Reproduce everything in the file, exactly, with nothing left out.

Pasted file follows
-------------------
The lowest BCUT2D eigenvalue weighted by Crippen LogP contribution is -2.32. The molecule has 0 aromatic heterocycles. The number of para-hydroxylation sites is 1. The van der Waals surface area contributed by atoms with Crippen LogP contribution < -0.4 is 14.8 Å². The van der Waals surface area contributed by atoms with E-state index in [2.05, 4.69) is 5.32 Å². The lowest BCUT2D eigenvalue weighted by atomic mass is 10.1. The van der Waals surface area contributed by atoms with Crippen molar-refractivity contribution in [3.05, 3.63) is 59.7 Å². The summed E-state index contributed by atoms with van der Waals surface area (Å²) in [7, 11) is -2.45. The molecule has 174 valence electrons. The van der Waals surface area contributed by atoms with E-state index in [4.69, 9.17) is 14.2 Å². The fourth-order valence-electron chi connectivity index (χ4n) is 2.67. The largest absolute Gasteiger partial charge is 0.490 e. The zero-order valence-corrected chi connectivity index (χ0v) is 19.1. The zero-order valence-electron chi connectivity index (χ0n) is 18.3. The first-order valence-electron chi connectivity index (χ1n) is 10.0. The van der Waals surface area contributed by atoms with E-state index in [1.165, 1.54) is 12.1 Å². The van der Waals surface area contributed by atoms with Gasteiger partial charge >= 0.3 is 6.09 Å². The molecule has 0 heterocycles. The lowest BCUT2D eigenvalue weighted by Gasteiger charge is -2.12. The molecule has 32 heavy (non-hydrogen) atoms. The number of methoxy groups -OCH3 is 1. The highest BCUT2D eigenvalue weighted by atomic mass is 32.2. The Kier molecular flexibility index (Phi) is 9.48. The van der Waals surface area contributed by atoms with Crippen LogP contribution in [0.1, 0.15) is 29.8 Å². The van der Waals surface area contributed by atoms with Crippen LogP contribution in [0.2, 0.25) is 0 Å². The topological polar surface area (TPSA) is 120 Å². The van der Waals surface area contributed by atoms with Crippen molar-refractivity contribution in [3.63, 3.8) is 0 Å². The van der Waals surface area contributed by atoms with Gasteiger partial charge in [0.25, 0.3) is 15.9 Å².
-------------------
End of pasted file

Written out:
The lowest BCUT2D eigenvalue weighted by Crippen LogP contribution is -2.32. The molecule has 0 aromatic heterocycles. The number of para-hydroxylation sites is 1. The van der Waals surface area contributed by atoms with Crippen LogP contribution < -0.4 is 14.8 Å². The van der Waals surface area contributed by atoms with E-state index in [2.05, 4.69) is 5.32 Å². The lowest BCUT2D eigenvalue weighted by atomic mass is 10.1. The van der Waals surface area contributed by atoms with Crippen molar-refractivity contribution in [3.05, 3.63) is 59.7 Å². The summed E-state index contributed by atoms with van der Waals surface area (Å²) in [7, 11) is -2.45. The molecule has 174 valence electrons. The van der Waals surface area contributed by atoms with E-state index in [4.69, 9.17) is 14.2 Å². The fourth-order valence-electron chi connectivity index (χ4n) is 2.67. The largest absolute Gasteiger partial charge is 0.490 e. The zero-order valence-corrected chi connectivity index (χ0v) is 19.1. The zero-order valence-electron chi connectivity index (χ0n) is 18.3. The first-order valence-electron chi connectivity index (χ1n) is 10.0. The van der Waals surface area contributed by atoms with E-state index in [1.165, 1.54) is 12.1 Å². The van der Waals surface area contributed by atoms with Gasteiger partial charge >= 0.3 is 6.09 Å². The molecule has 0 heterocycles. The lowest BCUT2D eigenvalue weighted by Gasteiger charge is -2.12. The molecule has 32 heavy (non-hydrogen) atoms. The number of methoxy groups -OCH3 is 1. The highest BCUT2D eigenvalue weighted by atomic mass is 32.2. The Kier molecular flexibility index (Phi) is 9.48. The van der Waals surface area contributed by atoms with Crippen LogP contribution in [0.1, 0.15) is 29.8 Å². The van der Waals surface area contributed by atoms with Crippen LogP contribution in [0.2, 0.25) is 0 Å². The topological polar surface area (TPSA) is 120 Å². The van der Waals surface area contributed by atoms with Crippen molar-refractivity contribution in [3.63, 3.8) is 0 Å². The van der Waals surface area contributed by atoms with Gasteiger partial charge in [0.25, 0.3) is 15.9 Å².